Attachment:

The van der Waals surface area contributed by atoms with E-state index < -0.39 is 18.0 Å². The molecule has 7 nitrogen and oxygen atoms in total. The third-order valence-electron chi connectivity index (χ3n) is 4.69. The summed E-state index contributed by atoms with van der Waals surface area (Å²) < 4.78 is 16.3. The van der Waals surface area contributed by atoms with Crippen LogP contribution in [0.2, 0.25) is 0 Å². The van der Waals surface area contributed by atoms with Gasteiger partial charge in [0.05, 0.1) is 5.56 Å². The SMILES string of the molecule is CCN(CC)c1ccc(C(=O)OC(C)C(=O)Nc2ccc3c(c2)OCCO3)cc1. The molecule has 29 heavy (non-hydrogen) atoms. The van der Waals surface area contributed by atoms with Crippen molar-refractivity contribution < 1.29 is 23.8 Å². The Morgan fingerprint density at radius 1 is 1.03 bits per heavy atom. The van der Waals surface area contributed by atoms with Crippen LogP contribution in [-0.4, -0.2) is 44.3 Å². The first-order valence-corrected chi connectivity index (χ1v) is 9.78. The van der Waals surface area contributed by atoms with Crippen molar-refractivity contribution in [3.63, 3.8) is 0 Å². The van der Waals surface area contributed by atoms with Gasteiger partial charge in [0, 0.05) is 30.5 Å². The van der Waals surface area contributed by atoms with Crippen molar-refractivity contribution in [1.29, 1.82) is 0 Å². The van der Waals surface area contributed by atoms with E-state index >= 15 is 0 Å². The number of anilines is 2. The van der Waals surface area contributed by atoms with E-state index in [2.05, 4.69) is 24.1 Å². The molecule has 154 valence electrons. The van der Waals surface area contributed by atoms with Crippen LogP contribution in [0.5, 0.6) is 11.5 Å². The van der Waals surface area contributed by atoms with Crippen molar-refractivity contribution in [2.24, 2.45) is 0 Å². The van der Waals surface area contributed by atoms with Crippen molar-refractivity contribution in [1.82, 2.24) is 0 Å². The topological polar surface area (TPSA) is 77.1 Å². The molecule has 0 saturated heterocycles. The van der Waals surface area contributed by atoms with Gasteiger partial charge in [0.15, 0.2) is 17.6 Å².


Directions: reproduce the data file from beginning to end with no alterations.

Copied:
The van der Waals surface area contributed by atoms with E-state index < -0.39 is 18.0 Å². The molecule has 7 nitrogen and oxygen atoms in total. The third-order valence-electron chi connectivity index (χ3n) is 4.69. The summed E-state index contributed by atoms with van der Waals surface area (Å²) < 4.78 is 16.3. The van der Waals surface area contributed by atoms with Crippen LogP contribution in [0.2, 0.25) is 0 Å². The van der Waals surface area contributed by atoms with Gasteiger partial charge in [0.05, 0.1) is 5.56 Å². The SMILES string of the molecule is CCN(CC)c1ccc(C(=O)OC(C)C(=O)Nc2ccc3c(c2)OCCO3)cc1. The molecule has 29 heavy (non-hydrogen) atoms. The van der Waals surface area contributed by atoms with Crippen molar-refractivity contribution < 1.29 is 23.8 Å². The Morgan fingerprint density at radius 1 is 1.03 bits per heavy atom. The van der Waals surface area contributed by atoms with Crippen LogP contribution in [-0.4, -0.2) is 44.3 Å². The first-order valence-corrected chi connectivity index (χ1v) is 9.78. The van der Waals surface area contributed by atoms with Crippen molar-refractivity contribution in [3.63, 3.8) is 0 Å². The van der Waals surface area contributed by atoms with Gasteiger partial charge in [0, 0.05) is 30.5 Å². The van der Waals surface area contributed by atoms with Crippen molar-refractivity contribution in [1.29, 1.82) is 0 Å². The van der Waals surface area contributed by atoms with E-state index >= 15 is 0 Å². The number of anilines is 2. The van der Waals surface area contributed by atoms with E-state index in [2.05, 4.69) is 24.1 Å². The molecule has 154 valence electrons. The van der Waals surface area contributed by atoms with Crippen LogP contribution in [0.5, 0.6) is 11.5 Å². The van der Waals surface area contributed by atoms with Crippen molar-refractivity contribution in [2.24, 2.45) is 0 Å². The van der Waals surface area contributed by atoms with Crippen molar-refractivity contribution in [1.82, 2.24) is 0 Å². The topological polar surface area (TPSA) is 77.1 Å². The molecule has 0 saturated heterocycles. The van der Waals surface area contributed by atoms with Gasteiger partial charge in [0.15, 0.2) is 17.6 Å².